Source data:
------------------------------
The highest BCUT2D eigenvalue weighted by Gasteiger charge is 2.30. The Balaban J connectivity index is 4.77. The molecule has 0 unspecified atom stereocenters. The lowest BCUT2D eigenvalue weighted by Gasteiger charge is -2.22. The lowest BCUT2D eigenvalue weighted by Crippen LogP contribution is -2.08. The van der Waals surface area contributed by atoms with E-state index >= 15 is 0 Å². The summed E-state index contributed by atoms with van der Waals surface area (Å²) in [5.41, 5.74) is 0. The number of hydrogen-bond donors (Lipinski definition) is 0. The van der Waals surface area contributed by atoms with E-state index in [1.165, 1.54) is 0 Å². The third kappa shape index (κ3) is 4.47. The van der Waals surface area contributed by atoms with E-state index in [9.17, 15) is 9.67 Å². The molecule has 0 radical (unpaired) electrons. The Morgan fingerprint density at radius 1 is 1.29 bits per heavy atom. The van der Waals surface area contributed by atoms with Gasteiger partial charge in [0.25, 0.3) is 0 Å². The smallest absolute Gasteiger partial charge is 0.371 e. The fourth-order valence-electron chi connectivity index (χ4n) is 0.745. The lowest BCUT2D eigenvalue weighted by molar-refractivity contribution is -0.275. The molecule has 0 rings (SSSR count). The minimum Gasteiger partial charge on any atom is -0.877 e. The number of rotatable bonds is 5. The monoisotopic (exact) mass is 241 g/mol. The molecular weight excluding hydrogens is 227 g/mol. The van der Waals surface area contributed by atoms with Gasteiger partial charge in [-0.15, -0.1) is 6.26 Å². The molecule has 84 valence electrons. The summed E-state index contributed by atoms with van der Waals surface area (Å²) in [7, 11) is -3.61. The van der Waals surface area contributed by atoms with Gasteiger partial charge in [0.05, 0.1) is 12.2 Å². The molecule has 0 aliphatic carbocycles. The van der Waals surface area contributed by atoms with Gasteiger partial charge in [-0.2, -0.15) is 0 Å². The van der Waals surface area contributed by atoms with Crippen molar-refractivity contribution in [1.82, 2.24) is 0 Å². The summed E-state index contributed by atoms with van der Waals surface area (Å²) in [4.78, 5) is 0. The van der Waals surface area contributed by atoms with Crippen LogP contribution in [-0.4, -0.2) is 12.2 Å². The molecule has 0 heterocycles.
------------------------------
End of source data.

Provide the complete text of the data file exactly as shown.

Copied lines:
The highest BCUT2D eigenvalue weighted by Gasteiger charge is 2.30. The Balaban J connectivity index is 4.77. The molecule has 0 unspecified atom stereocenters. The lowest BCUT2D eigenvalue weighted by Gasteiger charge is -2.22. The lowest BCUT2D eigenvalue weighted by Crippen LogP contribution is -2.08. The van der Waals surface area contributed by atoms with E-state index >= 15 is 0 Å². The summed E-state index contributed by atoms with van der Waals surface area (Å²) in [5.41, 5.74) is 0. The number of hydrogen-bond donors (Lipinski definition) is 0. The van der Waals surface area contributed by atoms with E-state index in [1.165, 1.54) is 0 Å². The third kappa shape index (κ3) is 4.47. The van der Waals surface area contributed by atoms with E-state index in [9.17, 15) is 9.67 Å². The molecule has 0 radical (unpaired) electrons. The Morgan fingerprint density at radius 1 is 1.29 bits per heavy atom. The van der Waals surface area contributed by atoms with Gasteiger partial charge in [0.25, 0.3) is 0 Å². The smallest absolute Gasteiger partial charge is 0.371 e. The fourth-order valence-electron chi connectivity index (χ4n) is 0.745. The lowest BCUT2D eigenvalue weighted by molar-refractivity contribution is -0.275. The molecule has 0 rings (SSSR count). The minimum Gasteiger partial charge on any atom is -0.877 e. The number of rotatable bonds is 5. The monoisotopic (exact) mass is 241 g/mol. The molecular weight excluding hydrogens is 227 g/mol. The van der Waals surface area contributed by atoms with Gasteiger partial charge in [-0.15, -0.1) is 6.26 Å². The molecule has 84 valence electrons. The summed E-state index contributed by atoms with van der Waals surface area (Å²) in [7, 11) is -3.61. The van der Waals surface area contributed by atoms with Gasteiger partial charge in [0.05, 0.1) is 12.2 Å². The molecule has 0 aliphatic carbocycles. The van der Waals surface area contributed by atoms with Gasteiger partial charge in [-0.2, -0.15) is 0 Å². The van der Waals surface area contributed by atoms with Crippen molar-refractivity contribution in [1.82, 2.24) is 0 Å². The summed E-state index contributed by atoms with van der Waals surface area (Å²) in [4.78, 5) is 0. The van der Waals surface area contributed by atoms with Crippen LogP contribution in [-0.4, -0.2) is 12.2 Å². The molecule has 0 heterocycles.